Parental Tips

5 Safety Tips for Step Parents

This post was written by Kendra Barnes, mom of two, divorcee, and parenting blogger. It has been shared with permission here.

Adding any new member into a family can be a difficult transition. Adding a step parent, especially if tensions are high, can be exceptionally challenging. But the old saying rings true here – it’s all about the kids.

When a step parent enters the family, it’s normal to feel uneasy, threatened, or even just unsure about another adult having such close access to your children. Any family transition is hard, particularly when you feel out of control, see news stories about step parent abuse, or have difficult emotions about the situation.

Here are 5 safety steps to consider when adding a step parent to a family, don't be afraid to talk about body boundaries.

It can be tough to separate facts from reality and emotions from facts when the most important things in your life – your children – are involved. But it’s critical, for the safety and wellbeing of your children, to get both households on the same page when possible.

Here are five crucial steps to take when adding a step parent to the family.

5 Safety Tips for Step Parents

1. Meet up for a conversation.

If your co-parents are open to it, ask them out for coffee or chat over FaceTime to get to know each other. If someone is going to be a regular part of your children’s life, it’s critical to know who they are. Having a brief face-to-face meet up can help cut the tension and give you an opportunity to talk through important caregiving notes.

2. Set expectations.

Ideally, both parents will agree on the major parenting points, but that’s not always the case. As much as possible, together as the child’s parents, outline expectations for any new people that come into your childrens’ lives.

For us, this looked like level setting who we were comfortable with dressing/undressing, bathing, being alone with, and helping toilet/change our children, and communicating those boundaries accordingly.

You can also download our Body Safety Rules PRINTABLE here.

3. Share your body boundaries.

Similar to setting expectations, take this opportunity to share any body boundaries you’ve established with your child with the new step parent. It benefits the child if all their caregivers are aligned and holding the same boundaries regardless of which house they’re visiting.

If you instruct your children to use anatomically correct names for body parts (which we strongly recommend!), reinforce this with the new step parent so they don’t inadvertently teach your child something different. If your children have been taught that only their parents (when helping them clean or change) have permission to see or touch their private parts – explain this to the new family member so they can reinforce and respect your boundaries.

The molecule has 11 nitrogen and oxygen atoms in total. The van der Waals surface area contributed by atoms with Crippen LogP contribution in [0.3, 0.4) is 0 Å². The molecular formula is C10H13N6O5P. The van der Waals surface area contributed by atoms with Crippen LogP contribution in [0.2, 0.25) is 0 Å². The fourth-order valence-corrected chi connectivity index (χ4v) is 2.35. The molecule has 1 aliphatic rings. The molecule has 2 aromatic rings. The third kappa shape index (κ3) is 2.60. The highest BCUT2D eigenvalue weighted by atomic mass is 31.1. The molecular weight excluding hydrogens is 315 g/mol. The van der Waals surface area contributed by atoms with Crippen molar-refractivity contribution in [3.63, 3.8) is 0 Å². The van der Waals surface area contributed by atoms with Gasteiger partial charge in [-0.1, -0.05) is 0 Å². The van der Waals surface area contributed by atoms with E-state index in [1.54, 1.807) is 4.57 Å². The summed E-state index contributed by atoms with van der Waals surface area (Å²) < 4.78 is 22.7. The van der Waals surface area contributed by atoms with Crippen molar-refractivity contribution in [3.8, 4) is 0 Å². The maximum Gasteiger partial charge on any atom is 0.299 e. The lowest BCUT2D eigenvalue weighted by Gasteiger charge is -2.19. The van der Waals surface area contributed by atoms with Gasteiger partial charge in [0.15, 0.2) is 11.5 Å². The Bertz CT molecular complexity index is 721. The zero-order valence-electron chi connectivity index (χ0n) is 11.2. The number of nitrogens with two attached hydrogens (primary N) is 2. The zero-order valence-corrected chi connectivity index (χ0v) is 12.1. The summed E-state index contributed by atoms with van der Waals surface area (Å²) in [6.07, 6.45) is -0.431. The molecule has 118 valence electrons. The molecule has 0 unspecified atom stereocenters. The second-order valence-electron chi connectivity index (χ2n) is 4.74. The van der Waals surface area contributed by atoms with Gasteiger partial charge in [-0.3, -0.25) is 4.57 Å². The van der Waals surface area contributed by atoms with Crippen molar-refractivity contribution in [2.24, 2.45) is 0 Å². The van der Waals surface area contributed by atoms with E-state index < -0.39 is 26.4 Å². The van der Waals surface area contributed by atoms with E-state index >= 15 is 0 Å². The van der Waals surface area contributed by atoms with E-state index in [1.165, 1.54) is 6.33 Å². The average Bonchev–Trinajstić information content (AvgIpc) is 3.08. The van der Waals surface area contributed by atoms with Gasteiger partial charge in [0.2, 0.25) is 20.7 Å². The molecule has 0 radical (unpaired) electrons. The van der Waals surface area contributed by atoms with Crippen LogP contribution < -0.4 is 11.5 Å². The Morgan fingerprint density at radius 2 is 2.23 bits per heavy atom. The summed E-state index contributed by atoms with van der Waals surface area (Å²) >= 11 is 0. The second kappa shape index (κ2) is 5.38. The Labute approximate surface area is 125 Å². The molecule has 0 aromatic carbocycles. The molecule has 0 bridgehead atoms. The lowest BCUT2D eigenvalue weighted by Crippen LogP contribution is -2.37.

4. Explain your approach.

It’s so important for children to have consistency, as much as possible. During your conversation with the new person in your child’s life, talk through your approach to parenting, body safety, screen time and other safety rules.

For our family, I explained how I teach consent to my preschoolers by asking their permission before offering or expecting physical affection. For older kids this might look like reviewing screen time rules, or sharing app, device, and gaming expectations. If you don’t allow devices in bedrooms, share that. If you have parental controls and safety settings on devices in your home, communicate that so the new step parent can  make the same adjustments on any of their devices.

5. Establish methods of communication.

Finally, and maybe most importantly, figure out how you will communicate about the children. Things will come up at the other parent’s house that need to be communicated to your co-parents. Talk through what kinds of things warrant reaching out so there are no surprises or disappointments. Anything that relates to your child’s safety should be included.

Whether you text/call the step parent directly, communicate through your co-parent, or use a co-parenting app, communication is critical to keeping your child safe and keeping all caregivers informed.

This is hard, emotional work, no doubt. But the more informed and involved a step parent is, the more they can (hopefully!) support you in guiding, protecting, and caring for your children when you’re not there.

If you’re unsure where to start, or how to approach these conversations, Child Rescue Coalition has a great free resource for parents. They’ve developed an ebook that covers everything you need to know to keep kids safe from sexual exploitation and abuse online. If your situation is challenging, use this resource to discuss safety tips and boundaries – it may be better received if the tips are coming from experts.

With C.R.A.M., you’ll learn practical tips to keep your kids safe online, how to talk to kids about predators by age group, how to recognize the signs of grooming, what to do if a predator contacts your child, and you’ll get device settings and safety tips for popular online games. Download your free copy today!